In 1993, Campbell’s Soup threatened to leave town altogether. The city and county worked out a deal letting Campbell’s keep a portion of its taxes to reinvest in its own plant. As a redevelopment area, any growth in sales taxes or property taxes on Franklin Boulevard are supposed to be reinvested into the area, instead of going into the city and county coffers.
But the Campbell’s deal was a blow to the newborn redevelopment area—a loss of about $500,000 every year, according to SHRA officials. The other major landowner in the area, St. Rose Catholic Church, doesn’t pay into the redevelopment kitty, either.
On the other hand, the boulevard, and the city, may have fared worse if Campbell’s had left. Tescher says the company has been more generous of late; it recently donated $20,000 toward construction of a new community center on 41st Avenue. The center will provide a program for day laborers in the area, including a safe place for them to gather in the mornings before work. It will also include a community health clinic, a GED program for Mexican nationals, youth-counseling services and even a “kitchen incubator” for caterers and other entrepreneurs. There, participants can take advantage of a clean, safe kitchen as well as technical assistance to help grow their business.
The residential areas around Franklin once provided housing for the Campbell’s workers. Today, Tescher says homeownership rates are much lower than in other neighborhoods. So low, in fact, that there is no neighborhood association in the area.
Most of the houses in the neighborhoods are modest, 1950s models. The fortunes of the neighborhoods vary from street to street. One street boasts yards as tidy as anything on Land Park Drive. On another street, someone has spray-painted a big black “XIV” on the side of a house. On 26th Avenue, one of the many vacant lots in the area has sprouted a community garden.
Slowly but surely, Franklin is being remade. Commercial rents are reasonable, and there are few vacant storefronts anymore. In the last two years, $6 million have been spent on new sidewalks, bike lanes, curbs and other “streetscape” improvements. Tescher says the district has aggressively encouraged local businesses to take advantage of the “facade grants” to refurbish aging storefronts. Indeed, Franklin might finally get its first park. The SHRA is in the process of buying property at 21st Avenue and Franklin Boulevard for a new 2-acre park and cultural plaza, which will include green space and space for a farmers’ market and other events.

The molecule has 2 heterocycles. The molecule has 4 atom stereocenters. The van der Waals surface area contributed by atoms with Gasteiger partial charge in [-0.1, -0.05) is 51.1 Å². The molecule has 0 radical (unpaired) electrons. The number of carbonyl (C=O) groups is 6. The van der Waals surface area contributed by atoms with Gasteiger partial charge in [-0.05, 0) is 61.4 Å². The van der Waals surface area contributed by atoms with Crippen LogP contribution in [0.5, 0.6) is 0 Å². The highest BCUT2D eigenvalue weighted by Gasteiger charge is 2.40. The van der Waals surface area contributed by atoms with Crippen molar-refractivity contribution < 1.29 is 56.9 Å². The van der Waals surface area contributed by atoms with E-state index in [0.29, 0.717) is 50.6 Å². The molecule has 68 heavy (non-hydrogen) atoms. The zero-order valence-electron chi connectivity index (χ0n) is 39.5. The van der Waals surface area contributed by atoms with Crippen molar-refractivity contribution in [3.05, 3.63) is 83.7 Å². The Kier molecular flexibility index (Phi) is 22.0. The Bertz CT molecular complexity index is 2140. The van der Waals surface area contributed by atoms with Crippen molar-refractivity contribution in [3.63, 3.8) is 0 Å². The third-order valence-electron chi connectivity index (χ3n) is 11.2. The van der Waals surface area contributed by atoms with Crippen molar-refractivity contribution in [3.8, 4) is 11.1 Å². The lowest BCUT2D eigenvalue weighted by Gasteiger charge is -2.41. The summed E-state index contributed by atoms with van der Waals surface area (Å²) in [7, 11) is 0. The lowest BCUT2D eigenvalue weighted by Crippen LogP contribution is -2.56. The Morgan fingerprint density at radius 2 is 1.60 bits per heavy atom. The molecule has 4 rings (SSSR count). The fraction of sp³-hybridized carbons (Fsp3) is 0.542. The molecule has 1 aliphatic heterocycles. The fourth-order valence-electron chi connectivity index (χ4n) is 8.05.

But the deeper problems running through this stretch of the boulevard—poverty, crime and lack of resources—aren’t going to be so easy to pave over.
“The neighborhood is getting bad,” says Joan Borowski, who volunteers at the St. Patrick’s Thrift Store, run by the St. Rose’s Catholic Church. She says the store has been hit twice by taggers in the last month, “from the gangs.” She’s been robbed twice while working in the thrift shop. Sacramento Sheriff’s Deputy Vu Nguyen was fatally shot in the neighborhood a year ago, allegedly by a 17-year-old gang member.
The extent of the crime problem partly depends on where you are on the boulevard. Jimmy Dart, who works at Bike Builders, a used bike store and repair shop a few blocks north of St. Patrick’s, says he doesn’t have many problems. Then again, the shop isn’t far from a police substation. In spite of the problems, the boulevard and its eclectic assortment of unique small businesses—the tortilla factory next to the Mexican grocery store, the funky costume shop at the north end of the street—continues to exude a gritty charm, even if it tends to go unnoticed.
“Sometimes you’ll see we’re like a little blip on the radar,” Dart said. “Mostly it seems people are focused downtown.”
Tescher and Cable say City Councilwoman Lauren Hammond has been a strong advocate for the boulevard, but they believe the extreme focus on downtown has left their neighborhood out of the loop. Cable is hopeful that Mayor Kevin Johnson’s campaign promise to create a “city that works for everyone” will be good for the boulevard.
He has some reason to think the mayor might look fondly on the neighborhood. In happier economic times, the annual Little League parade marched right down Franklin Boulevard. Cable recalls one of the kids marching along was none other than Kevin Johnson. “We think he’s on the same page,” Cable says. “So we’re hopeful.”